India’s pursuit of becoming a global power may cause it to abandon its “backyard” interests
International Business News – In his book “The Indian Way: Strategies for a Turbulent World,” Indian Foreign Minister Su Jaisheng writes that India’s grand strategy should be “to (promote) national interests by identifying and exploiting the opportunities presented by global contradictions” and “to maximize the benefits gained through as many relationships as possible maximize.”
With this aim in mind, India is expanding its international political power and seeking to develop relationships with major powers. However, this may be at odds with its regional interests and its own strategic autonomy.
In the early years of independence, Prime Minister Jawaharlal Nehru was very determined to ensure that India stayed out of the big power competition. He was an advocate of the Non-Aligned Movement (NAM), the principles of which were agreed upon at the Bandung Conference in 1955.
Indeed, India maintained a non-aligned position during the Cold War; it shifted to strategic autonomy after the end of the Cold War. By hedging strategic risks and developing relationships with major powers, it sought to ensure that the regional balance of power was in its favor.
For example, India has forged a role in the Pacific for itself by developing a strategic partnership with the United States and joining the Quadrilateral Security Dialogue. It also recently joined the US-India-Israel-Arab Four-nation Mechanism (I2U2), a multilateral partnership focused on the Middle East. At the same time, India wants to maintain strong relations with Iran and Saudi Arabia.
In addition, India is a member of the Shanghai Cooperation Organization and the BRICS countries – both institutions that include China and Russia. New Delhi has a long history of close relations with Moscow, dating back to the Cold War.
India has upgraded its relations with all the great powers in the global arena. However, do these relations serve India’s national interests, especially the interests of the Indian Ocean region?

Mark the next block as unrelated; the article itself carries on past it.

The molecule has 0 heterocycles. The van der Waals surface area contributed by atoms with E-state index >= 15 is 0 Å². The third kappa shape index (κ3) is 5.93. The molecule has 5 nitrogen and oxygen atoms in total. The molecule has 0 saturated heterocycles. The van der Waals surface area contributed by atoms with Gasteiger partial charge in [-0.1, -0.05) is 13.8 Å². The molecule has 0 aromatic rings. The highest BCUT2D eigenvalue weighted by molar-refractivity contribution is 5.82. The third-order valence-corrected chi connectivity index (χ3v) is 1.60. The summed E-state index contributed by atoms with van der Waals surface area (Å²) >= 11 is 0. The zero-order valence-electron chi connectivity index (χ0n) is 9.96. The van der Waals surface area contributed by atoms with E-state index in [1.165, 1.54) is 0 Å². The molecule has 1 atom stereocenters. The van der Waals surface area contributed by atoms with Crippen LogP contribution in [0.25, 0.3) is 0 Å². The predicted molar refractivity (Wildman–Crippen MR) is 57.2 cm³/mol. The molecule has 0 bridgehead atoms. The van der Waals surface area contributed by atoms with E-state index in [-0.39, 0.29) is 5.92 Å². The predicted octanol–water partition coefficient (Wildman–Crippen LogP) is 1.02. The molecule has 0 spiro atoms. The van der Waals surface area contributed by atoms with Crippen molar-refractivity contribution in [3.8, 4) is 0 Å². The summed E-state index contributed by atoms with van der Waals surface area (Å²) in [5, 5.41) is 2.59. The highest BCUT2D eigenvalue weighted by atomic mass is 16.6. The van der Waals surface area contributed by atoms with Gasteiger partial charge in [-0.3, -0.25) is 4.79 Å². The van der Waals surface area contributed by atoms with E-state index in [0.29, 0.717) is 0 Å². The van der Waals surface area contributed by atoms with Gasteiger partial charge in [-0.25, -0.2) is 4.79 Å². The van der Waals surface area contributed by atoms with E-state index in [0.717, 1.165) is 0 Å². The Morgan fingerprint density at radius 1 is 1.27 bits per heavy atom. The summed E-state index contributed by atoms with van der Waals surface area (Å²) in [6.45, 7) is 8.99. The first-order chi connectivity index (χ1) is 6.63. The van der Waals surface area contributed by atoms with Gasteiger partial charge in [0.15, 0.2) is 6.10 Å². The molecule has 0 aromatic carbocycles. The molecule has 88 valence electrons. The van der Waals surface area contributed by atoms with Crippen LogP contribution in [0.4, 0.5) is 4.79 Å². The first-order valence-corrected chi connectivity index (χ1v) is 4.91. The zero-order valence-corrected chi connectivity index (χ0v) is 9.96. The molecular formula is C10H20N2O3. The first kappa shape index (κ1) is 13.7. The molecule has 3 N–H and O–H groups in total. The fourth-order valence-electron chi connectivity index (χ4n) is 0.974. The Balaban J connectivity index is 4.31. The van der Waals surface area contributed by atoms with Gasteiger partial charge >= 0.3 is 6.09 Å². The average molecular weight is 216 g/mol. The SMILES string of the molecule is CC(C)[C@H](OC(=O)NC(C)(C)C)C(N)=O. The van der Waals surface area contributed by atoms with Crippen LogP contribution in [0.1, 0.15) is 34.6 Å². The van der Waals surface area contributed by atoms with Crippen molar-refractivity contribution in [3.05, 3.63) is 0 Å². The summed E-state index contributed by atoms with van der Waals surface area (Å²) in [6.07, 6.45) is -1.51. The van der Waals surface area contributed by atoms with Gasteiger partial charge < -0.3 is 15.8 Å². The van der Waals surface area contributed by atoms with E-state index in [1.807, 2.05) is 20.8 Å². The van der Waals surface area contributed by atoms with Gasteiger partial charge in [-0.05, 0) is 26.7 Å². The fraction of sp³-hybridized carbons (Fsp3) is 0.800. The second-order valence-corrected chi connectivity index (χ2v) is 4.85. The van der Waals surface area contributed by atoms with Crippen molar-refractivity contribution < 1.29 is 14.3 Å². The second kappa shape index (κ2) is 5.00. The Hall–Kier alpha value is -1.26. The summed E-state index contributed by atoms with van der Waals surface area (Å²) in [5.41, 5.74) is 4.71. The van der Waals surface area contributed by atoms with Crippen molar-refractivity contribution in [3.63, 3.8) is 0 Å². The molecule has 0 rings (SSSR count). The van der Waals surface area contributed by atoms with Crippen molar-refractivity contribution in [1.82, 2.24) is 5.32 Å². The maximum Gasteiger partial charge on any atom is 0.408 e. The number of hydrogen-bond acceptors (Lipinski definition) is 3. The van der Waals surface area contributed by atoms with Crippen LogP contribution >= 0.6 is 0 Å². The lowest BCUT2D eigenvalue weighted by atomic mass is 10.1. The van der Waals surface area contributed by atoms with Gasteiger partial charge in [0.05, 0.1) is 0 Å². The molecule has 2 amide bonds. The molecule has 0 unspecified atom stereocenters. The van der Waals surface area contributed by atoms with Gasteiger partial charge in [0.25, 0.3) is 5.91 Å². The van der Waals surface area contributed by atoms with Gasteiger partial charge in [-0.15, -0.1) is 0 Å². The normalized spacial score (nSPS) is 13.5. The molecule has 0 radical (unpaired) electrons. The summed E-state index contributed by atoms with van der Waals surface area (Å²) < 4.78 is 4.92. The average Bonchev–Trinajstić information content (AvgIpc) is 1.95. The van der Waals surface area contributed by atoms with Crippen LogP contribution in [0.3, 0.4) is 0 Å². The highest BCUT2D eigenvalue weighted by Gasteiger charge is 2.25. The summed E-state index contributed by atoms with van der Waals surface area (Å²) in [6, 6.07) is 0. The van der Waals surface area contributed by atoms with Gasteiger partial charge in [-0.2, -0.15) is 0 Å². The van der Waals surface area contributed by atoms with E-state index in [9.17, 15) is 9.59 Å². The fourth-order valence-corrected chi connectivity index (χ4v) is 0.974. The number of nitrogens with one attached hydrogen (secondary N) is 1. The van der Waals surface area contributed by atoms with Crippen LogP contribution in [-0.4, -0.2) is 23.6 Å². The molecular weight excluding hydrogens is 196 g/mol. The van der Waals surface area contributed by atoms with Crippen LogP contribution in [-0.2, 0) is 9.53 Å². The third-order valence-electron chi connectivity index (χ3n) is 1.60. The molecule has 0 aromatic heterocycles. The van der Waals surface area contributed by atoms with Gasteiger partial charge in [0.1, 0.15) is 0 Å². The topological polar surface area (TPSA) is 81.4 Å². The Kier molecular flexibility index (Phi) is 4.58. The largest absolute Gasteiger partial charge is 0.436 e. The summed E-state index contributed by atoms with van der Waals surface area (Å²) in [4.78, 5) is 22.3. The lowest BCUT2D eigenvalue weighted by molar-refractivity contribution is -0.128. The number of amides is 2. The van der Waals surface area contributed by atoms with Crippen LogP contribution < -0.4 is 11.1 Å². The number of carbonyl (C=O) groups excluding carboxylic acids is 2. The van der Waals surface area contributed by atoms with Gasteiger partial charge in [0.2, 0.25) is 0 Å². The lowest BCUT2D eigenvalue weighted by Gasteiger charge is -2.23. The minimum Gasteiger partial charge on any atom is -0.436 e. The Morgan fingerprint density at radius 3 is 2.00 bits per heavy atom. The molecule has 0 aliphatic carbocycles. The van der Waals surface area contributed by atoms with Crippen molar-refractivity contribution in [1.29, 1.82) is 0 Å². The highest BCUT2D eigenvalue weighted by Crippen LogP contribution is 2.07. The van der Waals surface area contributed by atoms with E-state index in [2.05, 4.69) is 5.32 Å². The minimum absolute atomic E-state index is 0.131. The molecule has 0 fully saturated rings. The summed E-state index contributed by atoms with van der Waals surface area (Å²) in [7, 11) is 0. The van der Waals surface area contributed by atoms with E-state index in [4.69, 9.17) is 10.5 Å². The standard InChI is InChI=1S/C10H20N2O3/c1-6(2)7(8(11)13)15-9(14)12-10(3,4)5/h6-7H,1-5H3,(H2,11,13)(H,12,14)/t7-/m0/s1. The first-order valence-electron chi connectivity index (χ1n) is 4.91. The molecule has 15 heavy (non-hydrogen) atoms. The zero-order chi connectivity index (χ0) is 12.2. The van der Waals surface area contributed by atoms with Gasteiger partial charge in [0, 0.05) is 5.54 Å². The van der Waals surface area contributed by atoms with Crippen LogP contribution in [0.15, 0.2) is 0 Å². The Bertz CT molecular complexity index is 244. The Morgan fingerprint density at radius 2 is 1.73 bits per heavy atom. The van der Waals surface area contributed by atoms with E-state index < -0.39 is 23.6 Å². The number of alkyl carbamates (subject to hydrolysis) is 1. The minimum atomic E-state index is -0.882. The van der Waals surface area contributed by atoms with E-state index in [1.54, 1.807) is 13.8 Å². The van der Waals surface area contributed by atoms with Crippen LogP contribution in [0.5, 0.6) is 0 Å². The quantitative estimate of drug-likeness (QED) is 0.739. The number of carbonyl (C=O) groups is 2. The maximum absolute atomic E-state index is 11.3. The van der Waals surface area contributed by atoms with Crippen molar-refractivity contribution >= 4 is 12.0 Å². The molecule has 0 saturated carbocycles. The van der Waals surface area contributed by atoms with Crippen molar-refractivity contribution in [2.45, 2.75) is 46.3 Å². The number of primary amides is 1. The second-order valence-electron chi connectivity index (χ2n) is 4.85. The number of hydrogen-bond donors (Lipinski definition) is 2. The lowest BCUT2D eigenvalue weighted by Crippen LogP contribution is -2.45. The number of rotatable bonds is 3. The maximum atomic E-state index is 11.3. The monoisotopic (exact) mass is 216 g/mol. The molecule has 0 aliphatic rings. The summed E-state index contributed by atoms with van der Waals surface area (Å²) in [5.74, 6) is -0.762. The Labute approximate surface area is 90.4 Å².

The Indian Ocean is one of the important channels for trade, commerce and energy. It is lucrative to have naval access and influence at the throats of this region, including the Straits of Malacca, Hormuz and Mandeb.
India regards this region as its sphere of influence and knows its advantages in controlling it. As the scholar Donald Berlin puts it, New Delhi “sees the Indian Ocean as its backyard, and sees India as the region’s leader and dominant power as both a logical and a worthy one”.
Indian Prime Minister Narendra Modi shared his general thoughts when he declared that the Indian Ocean region “is a top priority of our country’s policy.”
India aspires to be the regional hegemon and sees itself as the ultimate regional security provider. Just as the United States, as a regional hegemon, will not allow partners or adversaries to try to exert influence in the Western Hemisphere, India also believes that it should have the highest authority in the Indian Ocean region.
However, the deployment of naval power by some major powers – whether strategic partners or competitors – has weakened India’s position in the region.
The Australia-UK-US Union (AUKUS) poses a challenge. India does not welcome the potential deployment of nuclear-powered submarines by another actor in the eastern Indian Ocean region. Last year, New Delhi opposed U.S. “freedom of navigation” operations in its exclusive economic zone. France also has interests in the region as an important partner of the French-speaking countries Madagascar and the Comoros.
Russia’s growing interest in the Indian Ocean region is also worthy of attention. In 2020, Moscow announced plans to establish a naval logistics center in Sudan. Last year, Russia participated in two international naval exercises in the Indian Ocean region: one with Iran and the other a multilateral exercise led by Pakistan.
Middle powers such as Saudi Arabia, Iran and Pakistan have also sought to expand their presence in the region.
The military deployment of several countries in the Indian Ocean region poses an obstacle to India’s strategic objectives, while the growing influence of New Delhi’s partners has given competitors an excuse to strengthen their own military deployments.
Indeed, the military deployment of Indian partners runs counter to India’s ambitions. When India is not the only power in the region, it cannot play the role of a security provider. Not only is its status diminished, but its capabilities are also in question.
In the process of overstretching its power in pursuit of the illusory goal of becoming a major player in the world, India may thereby discard its interests in its so-called “backyard” and jeopardize its strategic priorities.